Theresa May has demanded a Brexit deal tailor-made for Britain, warning that she would not accept an agreement already “on the shelf”. The prime minister appeared to play down the chances of Britain adopting the so-called Norway model that would keep it in the single market, but also force it to pay in to the EU budget and accept its free movement rules. Standing alongside Matteo Renzi, the Italian prime minister, in Rome, she said: “I think we should be developing the model that suits the United Kingdom and the European Union.”
Theresa May has said she retains an “open mind” about the UK’s trading relationships after Brexit amid reports some cabinet colleagues want the UK to pull out of the EU’s customs union. During talks with Italian counterpart Matteo Renzi, the UK PM suggested she favoured bespoke arrangements rather than replicating those used by others. “I think we should develop the model that suits the UK and EU,” she said. Mr Renzi said the EU vote was sad but he hoped “some good would come of it”.
THE BREXIT victory has sparked calls for Germany to follow Britain out of the EU. But could it happen? Eurosceptic politicians in Germany have seized on the Brexit victory to push for a German exit from the EU. The prospect of Germany leaving the EU has been dubbed a Gexit, which stands for German exit, and Dexit, which stands for Deutschland exit. Far-right figures in Alternative for Germany (AfD) have promised to call their own vote if they get into power in Germany’s general election in autumn next year. After the Brexit victory in June, AfD chairman Bjorn Hocke said: “I know the German people want to be free of EU slavery.”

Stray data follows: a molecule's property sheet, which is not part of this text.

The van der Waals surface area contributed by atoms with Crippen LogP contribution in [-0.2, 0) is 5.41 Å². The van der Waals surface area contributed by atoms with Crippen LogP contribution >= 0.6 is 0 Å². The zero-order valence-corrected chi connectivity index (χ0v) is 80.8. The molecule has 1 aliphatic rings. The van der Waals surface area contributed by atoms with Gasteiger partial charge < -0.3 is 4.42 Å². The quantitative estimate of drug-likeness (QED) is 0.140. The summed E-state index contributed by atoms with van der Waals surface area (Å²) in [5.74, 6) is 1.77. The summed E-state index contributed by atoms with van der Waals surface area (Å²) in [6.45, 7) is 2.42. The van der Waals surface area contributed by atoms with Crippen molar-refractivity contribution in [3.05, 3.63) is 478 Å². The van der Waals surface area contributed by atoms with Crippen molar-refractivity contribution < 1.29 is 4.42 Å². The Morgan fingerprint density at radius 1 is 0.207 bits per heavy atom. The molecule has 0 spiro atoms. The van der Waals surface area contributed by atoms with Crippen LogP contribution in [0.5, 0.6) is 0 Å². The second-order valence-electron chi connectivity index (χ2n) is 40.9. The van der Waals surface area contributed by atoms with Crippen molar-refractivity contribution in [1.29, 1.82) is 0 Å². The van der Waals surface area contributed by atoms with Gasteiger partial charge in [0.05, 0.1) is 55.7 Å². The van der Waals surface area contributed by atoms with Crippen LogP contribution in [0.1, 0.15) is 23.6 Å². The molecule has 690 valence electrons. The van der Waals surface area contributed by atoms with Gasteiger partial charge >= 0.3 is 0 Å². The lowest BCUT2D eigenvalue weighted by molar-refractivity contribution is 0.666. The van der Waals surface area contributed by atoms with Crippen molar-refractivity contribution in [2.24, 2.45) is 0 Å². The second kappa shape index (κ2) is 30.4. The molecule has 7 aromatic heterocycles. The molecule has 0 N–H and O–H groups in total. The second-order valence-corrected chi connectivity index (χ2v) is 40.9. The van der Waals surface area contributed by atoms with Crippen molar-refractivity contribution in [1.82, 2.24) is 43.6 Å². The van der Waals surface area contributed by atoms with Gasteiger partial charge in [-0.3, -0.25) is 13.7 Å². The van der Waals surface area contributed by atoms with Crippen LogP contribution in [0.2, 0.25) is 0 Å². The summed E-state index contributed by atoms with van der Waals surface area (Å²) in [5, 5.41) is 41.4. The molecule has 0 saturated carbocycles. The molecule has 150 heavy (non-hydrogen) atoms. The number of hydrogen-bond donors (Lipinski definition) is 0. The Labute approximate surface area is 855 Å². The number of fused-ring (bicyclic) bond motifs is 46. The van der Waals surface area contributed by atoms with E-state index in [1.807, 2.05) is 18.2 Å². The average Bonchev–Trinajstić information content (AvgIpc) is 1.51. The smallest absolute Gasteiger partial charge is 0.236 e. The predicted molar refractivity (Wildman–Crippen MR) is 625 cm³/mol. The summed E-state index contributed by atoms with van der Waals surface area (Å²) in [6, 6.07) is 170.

ITALIAN prime minister Matteo Renzi today vowed to “build together a new relationship of friendship” with Britain after Brexit. Speaking at a press conference in Rome following talks with Prime Minister Theresa May, Mr Renzi admitted he was “saddened” by last month’s EU referendum result. But he said Italy would “respect” the decision by the British public and retain the “close links” between the two nations. Mrs May said despite Brexit the UK would still be “very much part of Europe” but refused to totally commit to assuring EU nationals currently living in Britain they will be allowed to stay post-Brexit.
The treaty clause that triggers exit from the European Union was not actually designed to be used, its author has said. Giuliano Amato, a former prime minister of Italy, who later worked with the European Commission, helped draft the European Constitution, which became the Lisbon Treaty. He said he had written the now infamous Article 50 but that it was largely for show. “I wrote Article 50, so I know it well,” Mr Amato told a conference in Rome, according to Reuters. He told the meeting he had specifically inserted the article to prevent the British government complaining there was no way for them to leave the bloc.